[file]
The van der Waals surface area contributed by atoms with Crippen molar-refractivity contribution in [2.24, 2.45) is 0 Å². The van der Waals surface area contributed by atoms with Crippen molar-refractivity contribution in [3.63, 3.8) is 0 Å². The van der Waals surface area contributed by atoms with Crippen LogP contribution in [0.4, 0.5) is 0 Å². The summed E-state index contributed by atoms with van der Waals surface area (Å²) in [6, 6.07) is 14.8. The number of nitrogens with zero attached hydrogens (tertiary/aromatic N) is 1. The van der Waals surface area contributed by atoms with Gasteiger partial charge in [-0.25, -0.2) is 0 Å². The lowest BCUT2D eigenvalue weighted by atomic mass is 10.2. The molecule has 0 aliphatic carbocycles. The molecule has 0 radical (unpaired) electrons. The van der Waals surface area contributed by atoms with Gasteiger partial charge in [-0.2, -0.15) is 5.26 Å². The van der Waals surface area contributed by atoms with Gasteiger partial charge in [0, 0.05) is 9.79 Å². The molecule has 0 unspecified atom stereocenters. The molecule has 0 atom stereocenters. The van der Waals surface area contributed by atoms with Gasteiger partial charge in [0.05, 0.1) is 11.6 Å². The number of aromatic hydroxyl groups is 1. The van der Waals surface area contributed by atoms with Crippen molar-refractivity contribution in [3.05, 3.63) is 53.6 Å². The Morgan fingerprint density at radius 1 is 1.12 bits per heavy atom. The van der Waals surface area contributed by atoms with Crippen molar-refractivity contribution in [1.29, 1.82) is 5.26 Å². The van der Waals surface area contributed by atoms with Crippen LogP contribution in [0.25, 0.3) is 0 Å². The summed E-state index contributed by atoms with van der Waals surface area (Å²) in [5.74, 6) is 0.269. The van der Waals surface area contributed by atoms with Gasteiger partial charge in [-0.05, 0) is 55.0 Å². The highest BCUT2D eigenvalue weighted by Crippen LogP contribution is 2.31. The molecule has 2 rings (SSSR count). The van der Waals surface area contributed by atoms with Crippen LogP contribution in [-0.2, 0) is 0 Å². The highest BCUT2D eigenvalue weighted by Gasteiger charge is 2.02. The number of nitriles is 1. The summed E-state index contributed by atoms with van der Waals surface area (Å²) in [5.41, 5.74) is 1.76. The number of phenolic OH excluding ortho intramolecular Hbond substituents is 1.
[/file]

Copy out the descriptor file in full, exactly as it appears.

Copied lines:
The van der Waals surface area contributed by atoms with Crippen molar-refractivity contribution in [2.24, 2.45) is 0 Å². The van der Waals surface area contributed by atoms with Crippen molar-refractivity contribution in [3.63, 3.8) is 0 Å². The van der Waals surface area contributed by atoms with Crippen LogP contribution in [0.4, 0.5) is 0 Å². The summed E-state index contributed by atoms with van der Waals surface area (Å²) in [6, 6.07) is 14.8. The number of nitrogens with zero attached hydrogens (tertiary/aromatic N) is 1. The van der Waals surface area contributed by atoms with Gasteiger partial charge in [-0.25, -0.2) is 0 Å². The lowest BCUT2D eigenvalue weighted by atomic mass is 10.2. The molecule has 0 aliphatic carbocycles. The molecule has 0 radical (unpaired) electrons. The van der Waals surface area contributed by atoms with Gasteiger partial charge in [-0.2, -0.15) is 5.26 Å². The van der Waals surface area contributed by atoms with Gasteiger partial charge in [0, 0.05) is 9.79 Å². The molecule has 0 unspecified atom stereocenters. The molecule has 0 atom stereocenters. The van der Waals surface area contributed by atoms with Gasteiger partial charge in [0.05, 0.1) is 11.6 Å². The number of aromatic hydroxyl groups is 1. The van der Waals surface area contributed by atoms with Crippen molar-refractivity contribution in [3.05, 3.63) is 53.6 Å². The Morgan fingerprint density at radius 1 is 1.12 bits per heavy atom. The van der Waals surface area contributed by atoms with Crippen molar-refractivity contribution in [1.29, 1.82) is 5.26 Å². The van der Waals surface area contributed by atoms with Crippen LogP contribution in [0.25, 0.3) is 0 Å². The summed E-state index contributed by atoms with van der Waals surface area (Å²) in [5.74, 6) is 0.269. The van der Waals surface area contributed by atoms with Gasteiger partial charge in [-0.05, 0) is 55.0 Å². The highest BCUT2D eigenvalue weighted by Crippen LogP contribution is 2.31. The molecule has 2 rings (SSSR count). The van der Waals surface area contributed by atoms with Crippen LogP contribution in [-0.2, 0) is 0 Å². The highest BCUT2D eigenvalue weighted by Gasteiger charge is 2.02. The number of nitriles is 1. The summed E-state index contributed by atoms with van der Waals surface area (Å²) in [5.41, 5.74) is 1.76. The number of phenolic OH excluding ortho intramolecular Hbond substituents is 1.